“I think we will find information on people other than him … but I don’t think that Mr. Bloomfield was directly linked to that in a criminal way.”

In 2004, however, just as the 20-year restriction was coming to an end and Philipps applied in writing for access to the collection, he was told the archives had extended the restriction on access at the request of Mrs. Bloomfield, who was still alive, until 25 years after her death.

“I am concerned about certain privacy issues and the reputation of Louis M. Bloomfield,” she wrote in a letter to the archives dated Aug. 31, 2004.

The letter does not say what in Bloomfield’s papers might risk harming his reputation. When chief archivist Ian Wilson rejected his request to review the decision, Philipps took his case to court, saying the archives should respect Bloomfield’s own wishes for a 20-year delay. Philipps pointed out part of the archives’ mandate is making Canada’s documentary heritage available to Canadians and that Bloomfield had got a tax deduction for his donation.

Philipps also argued Bloomfield must have wanted the papers to be available eventually to the public – pointing out if he didn’t want them to be seen by Canadians, he could have easily left them to his family or to his law firm.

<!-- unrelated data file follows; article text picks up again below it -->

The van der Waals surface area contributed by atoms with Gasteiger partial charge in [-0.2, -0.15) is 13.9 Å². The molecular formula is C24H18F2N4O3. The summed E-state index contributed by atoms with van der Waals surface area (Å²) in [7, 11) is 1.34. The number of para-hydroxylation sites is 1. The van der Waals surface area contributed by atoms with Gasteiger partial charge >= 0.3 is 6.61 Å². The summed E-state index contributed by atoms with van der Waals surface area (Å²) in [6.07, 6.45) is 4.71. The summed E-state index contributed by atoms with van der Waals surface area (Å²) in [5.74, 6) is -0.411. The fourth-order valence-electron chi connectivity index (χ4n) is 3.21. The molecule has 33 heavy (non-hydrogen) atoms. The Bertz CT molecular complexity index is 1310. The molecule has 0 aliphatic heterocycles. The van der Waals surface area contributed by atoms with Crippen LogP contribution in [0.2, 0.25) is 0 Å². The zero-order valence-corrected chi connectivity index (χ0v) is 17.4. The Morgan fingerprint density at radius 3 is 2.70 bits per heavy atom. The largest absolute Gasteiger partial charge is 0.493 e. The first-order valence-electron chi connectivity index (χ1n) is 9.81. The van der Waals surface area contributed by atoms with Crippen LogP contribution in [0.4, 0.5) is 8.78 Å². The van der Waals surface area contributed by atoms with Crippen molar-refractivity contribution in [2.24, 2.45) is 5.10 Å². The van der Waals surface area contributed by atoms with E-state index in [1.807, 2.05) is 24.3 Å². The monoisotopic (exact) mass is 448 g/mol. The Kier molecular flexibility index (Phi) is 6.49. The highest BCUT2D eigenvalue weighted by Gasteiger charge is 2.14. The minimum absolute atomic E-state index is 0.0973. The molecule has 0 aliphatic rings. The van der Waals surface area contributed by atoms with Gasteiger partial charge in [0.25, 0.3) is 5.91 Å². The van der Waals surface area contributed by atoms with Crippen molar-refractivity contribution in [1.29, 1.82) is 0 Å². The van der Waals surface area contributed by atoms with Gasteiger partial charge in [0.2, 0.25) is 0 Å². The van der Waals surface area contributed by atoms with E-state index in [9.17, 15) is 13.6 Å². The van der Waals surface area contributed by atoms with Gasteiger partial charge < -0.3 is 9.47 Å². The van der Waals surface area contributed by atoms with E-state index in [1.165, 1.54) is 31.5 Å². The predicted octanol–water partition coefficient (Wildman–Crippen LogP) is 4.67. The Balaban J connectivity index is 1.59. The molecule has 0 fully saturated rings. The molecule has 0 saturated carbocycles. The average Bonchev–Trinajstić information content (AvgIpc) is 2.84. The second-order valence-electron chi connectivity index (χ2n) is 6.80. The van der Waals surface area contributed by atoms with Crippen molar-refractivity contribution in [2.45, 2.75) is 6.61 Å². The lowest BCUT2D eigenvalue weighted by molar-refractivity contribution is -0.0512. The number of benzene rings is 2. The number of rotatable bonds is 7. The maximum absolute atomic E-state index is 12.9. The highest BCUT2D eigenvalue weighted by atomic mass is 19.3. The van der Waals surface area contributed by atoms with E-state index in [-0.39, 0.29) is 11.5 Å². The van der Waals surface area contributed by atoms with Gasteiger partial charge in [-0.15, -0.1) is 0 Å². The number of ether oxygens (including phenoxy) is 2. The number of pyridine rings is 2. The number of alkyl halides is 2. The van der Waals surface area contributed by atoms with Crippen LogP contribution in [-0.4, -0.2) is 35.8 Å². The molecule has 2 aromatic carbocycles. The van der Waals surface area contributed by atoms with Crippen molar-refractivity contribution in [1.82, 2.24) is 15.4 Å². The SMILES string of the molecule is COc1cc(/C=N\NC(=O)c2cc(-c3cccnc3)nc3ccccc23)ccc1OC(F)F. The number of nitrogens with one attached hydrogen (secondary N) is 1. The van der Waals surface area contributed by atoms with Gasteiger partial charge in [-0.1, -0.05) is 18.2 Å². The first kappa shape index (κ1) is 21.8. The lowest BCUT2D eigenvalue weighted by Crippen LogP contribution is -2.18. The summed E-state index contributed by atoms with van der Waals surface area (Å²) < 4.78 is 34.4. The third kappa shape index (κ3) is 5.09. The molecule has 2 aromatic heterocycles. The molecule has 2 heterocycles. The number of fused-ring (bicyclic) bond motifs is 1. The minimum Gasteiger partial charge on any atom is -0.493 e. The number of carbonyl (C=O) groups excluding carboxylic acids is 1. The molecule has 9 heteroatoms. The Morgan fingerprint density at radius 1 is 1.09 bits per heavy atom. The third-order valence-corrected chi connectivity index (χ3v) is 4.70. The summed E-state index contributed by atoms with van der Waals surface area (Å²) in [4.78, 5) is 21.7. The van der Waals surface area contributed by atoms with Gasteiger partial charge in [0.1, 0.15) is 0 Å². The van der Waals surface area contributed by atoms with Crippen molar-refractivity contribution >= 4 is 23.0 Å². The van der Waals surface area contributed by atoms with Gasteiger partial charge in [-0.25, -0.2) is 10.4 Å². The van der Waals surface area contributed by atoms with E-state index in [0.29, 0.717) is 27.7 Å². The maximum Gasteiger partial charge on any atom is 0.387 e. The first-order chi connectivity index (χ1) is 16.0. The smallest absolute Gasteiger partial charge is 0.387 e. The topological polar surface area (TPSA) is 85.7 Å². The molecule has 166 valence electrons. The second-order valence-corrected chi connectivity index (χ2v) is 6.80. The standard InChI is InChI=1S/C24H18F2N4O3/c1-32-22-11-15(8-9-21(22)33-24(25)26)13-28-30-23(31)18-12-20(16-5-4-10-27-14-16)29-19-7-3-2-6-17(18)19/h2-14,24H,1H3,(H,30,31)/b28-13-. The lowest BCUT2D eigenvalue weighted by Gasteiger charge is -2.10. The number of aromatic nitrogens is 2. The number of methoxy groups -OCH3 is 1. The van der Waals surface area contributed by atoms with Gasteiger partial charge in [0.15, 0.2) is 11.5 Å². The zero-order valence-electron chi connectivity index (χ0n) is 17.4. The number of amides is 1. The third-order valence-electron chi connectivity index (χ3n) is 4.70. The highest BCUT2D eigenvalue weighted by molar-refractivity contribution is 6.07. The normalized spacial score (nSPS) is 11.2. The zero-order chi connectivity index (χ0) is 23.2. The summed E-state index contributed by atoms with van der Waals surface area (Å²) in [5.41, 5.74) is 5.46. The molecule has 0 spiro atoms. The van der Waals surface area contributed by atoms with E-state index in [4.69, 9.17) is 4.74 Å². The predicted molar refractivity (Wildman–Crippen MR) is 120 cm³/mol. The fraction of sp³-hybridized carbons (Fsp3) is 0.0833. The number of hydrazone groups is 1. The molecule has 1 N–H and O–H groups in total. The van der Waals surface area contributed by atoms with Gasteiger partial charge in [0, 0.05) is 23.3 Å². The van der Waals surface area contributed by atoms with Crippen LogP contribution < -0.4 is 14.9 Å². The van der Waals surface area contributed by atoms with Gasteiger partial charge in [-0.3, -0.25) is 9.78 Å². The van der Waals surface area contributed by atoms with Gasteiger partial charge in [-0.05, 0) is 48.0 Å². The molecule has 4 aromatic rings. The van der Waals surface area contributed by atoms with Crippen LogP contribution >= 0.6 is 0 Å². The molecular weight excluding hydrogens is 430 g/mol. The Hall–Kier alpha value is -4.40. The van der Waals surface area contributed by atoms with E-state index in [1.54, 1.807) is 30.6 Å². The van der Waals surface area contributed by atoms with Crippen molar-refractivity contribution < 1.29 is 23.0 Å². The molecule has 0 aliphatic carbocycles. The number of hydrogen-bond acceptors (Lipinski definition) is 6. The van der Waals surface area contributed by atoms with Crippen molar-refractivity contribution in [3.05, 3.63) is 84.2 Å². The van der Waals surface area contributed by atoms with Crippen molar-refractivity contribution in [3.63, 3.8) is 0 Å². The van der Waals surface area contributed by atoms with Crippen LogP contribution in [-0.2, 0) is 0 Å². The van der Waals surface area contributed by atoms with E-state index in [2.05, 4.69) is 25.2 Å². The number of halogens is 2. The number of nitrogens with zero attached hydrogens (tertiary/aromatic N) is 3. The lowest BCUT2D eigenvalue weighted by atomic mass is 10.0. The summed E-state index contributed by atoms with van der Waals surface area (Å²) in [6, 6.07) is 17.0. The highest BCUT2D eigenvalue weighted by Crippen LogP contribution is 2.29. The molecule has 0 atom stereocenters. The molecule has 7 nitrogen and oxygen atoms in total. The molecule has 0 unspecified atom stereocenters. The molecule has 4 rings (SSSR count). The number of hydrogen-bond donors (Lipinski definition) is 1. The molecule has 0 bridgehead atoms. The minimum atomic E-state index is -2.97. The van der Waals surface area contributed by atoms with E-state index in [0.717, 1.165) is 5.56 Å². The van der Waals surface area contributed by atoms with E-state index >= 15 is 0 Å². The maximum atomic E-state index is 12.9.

Lawyers for the archives argued the terms of Bloomfield’s donation allowed his widow to extend the length of the restriction. While Bloomfield’s conditions meant that the papers had to be restricted for 20 years, they argued the question of whether to grant access after that lay within the powers of the chief archivist, powers that the archivist needed in order to negotiate with private donors to obtain documents of interest to Canada’s history.

In his ruling, rendered in November and made public this month, Judge Simon Noel ruled the donor’s original wishes should be taken into account and the archives’ view that Bloomfield’s widow had a right to revise the terms of the restriction on his papers was an error in law.

While the archivist should have some power of discretion over whether archives documents should be available to the public, the decision to restrict the Bloomfield Collection until 25 years after his widow’s death was an unreasonable one, Noel ruled. He ordered the archives to review the decision.

Reached in Cambodia, where he is travelling, Harry Bloomfield said he has no doubt his uncle’s papers would be of interest to scholars.

“People lead interesting, fascinating, complicated lives. My uncle was de
lighted and honoured to leave his papers to the Canadian archives,” he said.